From Beirut to Jerusalem by Thomas L. Friedman

Availability: Amazon, Los Gatos, San Jose, Santa Clara County

Our member Robert Katz writes:

This book is a memoir covering the ten years (1979 to 1989) that Friedman spent as a New York Times correspondent in the Middle East.  This was his first assignment for the Times, and during this period, he won 2 Pulitzer Prizes for his coverage of the region.

He arrived in Beirut in the midst of the Lebanese civil war.  The Central government collapsed, and the city was under the control of various militias: Maronite (Christian), Druse (Muslim), Shiia (Muslim), Sunni (Muslim), and Phalangists (Christian), each militia controlling and fighting to increase their territory.  Violence was sporadic and strangely expected.

“…you never knew whether the car that you were about to walk past, lean on, or park behind was going to burst into a fireball…”.

“I came to think of Beirut as a huge abyss, the darkest corner of human behavior, an urban jungle where not even the laws of the jungle applied”.

As he relates his experiences, Friedman explains the intertwined loyalties – tribal, regional, and secular, that have historically become a part of the people of the area.  He believes that we must take these into account when dealing with them. Our traditional Western tools, protocols, and approaches have not been successful.

He discusses Yasir Arafat, his history as a leader, his motivations, appeal to Palestinians, and possible future. (Arafat was still alive at the time of the book’s publication).

In 1982 Israel invaded Lebanon, and Friedman covered it extensively.  He shows why he believes that both the war and subsequent occupation were poorly conceived and executed, and this led to Israel’s ignominious withdrawal.

The suicide bombings of the US Embassy in April, and Marine Headquarters in October of 1983. The lack of planning and misreading of the attitudes towards Americans, offer further examples of the West’s misunderstanding of the people of the region.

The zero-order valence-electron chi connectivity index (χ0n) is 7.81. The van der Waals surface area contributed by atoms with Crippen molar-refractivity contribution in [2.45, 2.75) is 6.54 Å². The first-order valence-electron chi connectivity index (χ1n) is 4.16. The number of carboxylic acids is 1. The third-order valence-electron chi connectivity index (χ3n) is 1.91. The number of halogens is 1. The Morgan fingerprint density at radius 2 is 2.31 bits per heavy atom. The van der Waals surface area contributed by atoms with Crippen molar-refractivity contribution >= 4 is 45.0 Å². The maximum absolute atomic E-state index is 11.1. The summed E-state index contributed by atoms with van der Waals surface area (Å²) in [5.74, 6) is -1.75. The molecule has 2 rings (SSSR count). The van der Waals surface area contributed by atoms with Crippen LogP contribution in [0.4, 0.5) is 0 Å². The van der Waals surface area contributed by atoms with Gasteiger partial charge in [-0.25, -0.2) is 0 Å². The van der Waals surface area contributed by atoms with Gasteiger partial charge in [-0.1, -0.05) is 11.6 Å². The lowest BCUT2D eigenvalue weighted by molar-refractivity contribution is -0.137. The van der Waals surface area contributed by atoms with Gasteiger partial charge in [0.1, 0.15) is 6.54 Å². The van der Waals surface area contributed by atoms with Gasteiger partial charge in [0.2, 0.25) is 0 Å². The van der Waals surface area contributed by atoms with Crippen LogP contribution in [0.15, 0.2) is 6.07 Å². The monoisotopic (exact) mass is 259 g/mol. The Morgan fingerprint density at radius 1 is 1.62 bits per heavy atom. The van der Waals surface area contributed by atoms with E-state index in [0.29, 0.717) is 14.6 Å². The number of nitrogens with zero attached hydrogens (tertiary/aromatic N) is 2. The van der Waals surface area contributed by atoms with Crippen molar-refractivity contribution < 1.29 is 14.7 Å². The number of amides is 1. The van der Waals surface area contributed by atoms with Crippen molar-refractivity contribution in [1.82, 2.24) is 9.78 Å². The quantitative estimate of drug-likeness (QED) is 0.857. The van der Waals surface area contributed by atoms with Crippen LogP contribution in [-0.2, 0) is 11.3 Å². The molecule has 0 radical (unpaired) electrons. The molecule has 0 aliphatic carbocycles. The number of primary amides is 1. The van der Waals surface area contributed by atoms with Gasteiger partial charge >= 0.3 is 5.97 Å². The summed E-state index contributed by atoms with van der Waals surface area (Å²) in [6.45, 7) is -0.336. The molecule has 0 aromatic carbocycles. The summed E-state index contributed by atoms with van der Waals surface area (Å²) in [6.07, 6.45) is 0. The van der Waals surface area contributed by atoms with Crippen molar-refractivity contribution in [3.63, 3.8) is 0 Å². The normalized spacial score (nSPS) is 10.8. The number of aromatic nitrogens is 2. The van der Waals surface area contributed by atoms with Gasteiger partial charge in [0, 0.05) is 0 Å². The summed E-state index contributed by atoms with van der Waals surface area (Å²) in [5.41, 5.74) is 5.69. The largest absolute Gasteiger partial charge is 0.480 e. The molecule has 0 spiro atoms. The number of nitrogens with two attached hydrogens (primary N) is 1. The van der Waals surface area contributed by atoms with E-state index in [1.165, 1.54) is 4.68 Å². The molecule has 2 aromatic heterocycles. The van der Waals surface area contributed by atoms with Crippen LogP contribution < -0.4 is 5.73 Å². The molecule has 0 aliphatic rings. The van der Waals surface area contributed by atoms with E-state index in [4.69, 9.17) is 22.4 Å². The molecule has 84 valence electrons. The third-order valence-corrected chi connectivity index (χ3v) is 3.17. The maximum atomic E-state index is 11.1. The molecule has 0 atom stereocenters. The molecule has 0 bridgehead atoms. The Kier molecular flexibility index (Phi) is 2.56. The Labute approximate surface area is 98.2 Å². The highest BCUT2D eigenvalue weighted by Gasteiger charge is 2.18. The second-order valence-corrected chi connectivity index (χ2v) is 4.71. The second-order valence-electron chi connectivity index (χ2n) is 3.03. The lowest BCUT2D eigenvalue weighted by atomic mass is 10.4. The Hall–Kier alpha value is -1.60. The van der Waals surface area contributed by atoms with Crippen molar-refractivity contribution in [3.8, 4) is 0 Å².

In 1984 he left Beirut to become Bureau Chief in Jerusalem, breaking a long standing Times “policy” of not assigning a Jew to Jerusalem.

In this portion of the book, Friedman mulls over his role as an American Jew, especially in the light of many Israeli attitudes and policies which he disapproves of.  He discusses Israel’s political paralysis, in part caused by the political control  of the religious right, and part by the attitude of Israel reliving history, rather than creating history.  He is deeply disturbed by the Haredim and Gush Emonim and their insistence that all the land of ancient Israel, from the Mediterranean to the the Jordan River, be a part of the modern state.

He asks “Whose Country Is This?” and “What Kind of Country Do We Want?”
What was Israel to be? ”A nation of Jews living in all the land of Israel, but not democratic? A democratic nation living in all the land of Israel, but not Jewish? Or a Jewish and democratic nation, but not in all the land of Israel?”

He states that both major political parties have avoided making the choice.

I have read this book twice, once this spring and again when the recent Gaza violence broke out.  Reading it with the recent backround brought me new insights, and underscored the validity of Friedman’s analysis and recommendations.   I highly recommend this book.

Friedman was on the Charley Rose Show this summer, and was asked what he would add to, or update in the book.   Friedman answered solemnly “Nothing”.